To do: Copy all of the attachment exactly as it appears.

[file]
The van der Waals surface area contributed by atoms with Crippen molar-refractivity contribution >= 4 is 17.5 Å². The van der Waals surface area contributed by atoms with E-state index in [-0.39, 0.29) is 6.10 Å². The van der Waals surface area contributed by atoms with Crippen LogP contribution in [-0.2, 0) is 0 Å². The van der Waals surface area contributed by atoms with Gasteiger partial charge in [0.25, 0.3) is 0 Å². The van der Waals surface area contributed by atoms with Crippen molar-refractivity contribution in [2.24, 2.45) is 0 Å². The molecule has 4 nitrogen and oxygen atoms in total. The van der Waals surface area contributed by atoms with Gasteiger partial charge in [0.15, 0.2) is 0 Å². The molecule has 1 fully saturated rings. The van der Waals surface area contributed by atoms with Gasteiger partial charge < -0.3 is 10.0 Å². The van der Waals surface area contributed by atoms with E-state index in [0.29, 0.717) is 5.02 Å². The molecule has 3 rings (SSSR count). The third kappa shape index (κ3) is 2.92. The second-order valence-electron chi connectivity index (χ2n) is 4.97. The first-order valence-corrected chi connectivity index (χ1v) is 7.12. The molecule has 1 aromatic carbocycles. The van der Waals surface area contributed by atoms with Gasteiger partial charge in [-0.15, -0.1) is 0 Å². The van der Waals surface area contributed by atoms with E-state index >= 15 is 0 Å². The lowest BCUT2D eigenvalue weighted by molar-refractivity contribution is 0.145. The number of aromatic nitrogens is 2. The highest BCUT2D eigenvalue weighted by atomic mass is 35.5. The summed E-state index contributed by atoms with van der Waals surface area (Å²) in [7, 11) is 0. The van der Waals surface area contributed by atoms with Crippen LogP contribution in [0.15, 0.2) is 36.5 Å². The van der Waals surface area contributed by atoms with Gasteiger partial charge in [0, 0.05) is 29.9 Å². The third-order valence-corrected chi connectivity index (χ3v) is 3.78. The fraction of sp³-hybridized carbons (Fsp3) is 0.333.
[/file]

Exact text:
The van der Waals surface area contributed by atoms with Crippen molar-refractivity contribution >= 4 is 17.5 Å². The van der Waals surface area contributed by atoms with E-state index in [-0.39, 0.29) is 6.10 Å². The van der Waals surface area contributed by atoms with Crippen LogP contribution in [-0.2, 0) is 0 Å². The van der Waals surface area contributed by atoms with Gasteiger partial charge in [0.25, 0.3) is 0 Å². The van der Waals surface area contributed by atoms with Crippen molar-refractivity contribution in [2.24, 2.45) is 0 Å². The molecule has 4 nitrogen and oxygen atoms in total. The van der Waals surface area contributed by atoms with Gasteiger partial charge in [0.15, 0.2) is 0 Å². The molecule has 1 fully saturated rings. The van der Waals surface area contributed by atoms with Gasteiger partial charge < -0.3 is 10.0 Å². The van der Waals surface area contributed by atoms with E-state index in [0.29, 0.717) is 5.02 Å². The molecule has 3 rings (SSSR count). The third kappa shape index (κ3) is 2.92. The second-order valence-electron chi connectivity index (χ2n) is 4.97. The first-order valence-corrected chi connectivity index (χ1v) is 7.12. The molecule has 1 aromatic carbocycles. The van der Waals surface area contributed by atoms with Gasteiger partial charge in [-0.15, -0.1) is 0 Å². The van der Waals surface area contributed by atoms with E-state index >= 15 is 0 Å². The lowest BCUT2D eigenvalue weighted by molar-refractivity contribution is 0.145. The number of aromatic nitrogens is 2. The highest BCUT2D eigenvalue weighted by atomic mass is 35.5. The summed E-state index contributed by atoms with van der Waals surface area (Å²) in [7, 11) is 0. The van der Waals surface area contributed by atoms with Crippen LogP contribution in [0.15, 0.2) is 36.5 Å². The van der Waals surface area contributed by atoms with Gasteiger partial charge in [0, 0.05) is 29.9 Å². The third-order valence-corrected chi connectivity index (χ3v) is 3.78. The fraction of sp³-hybridized carbons (Fsp3) is 0.333.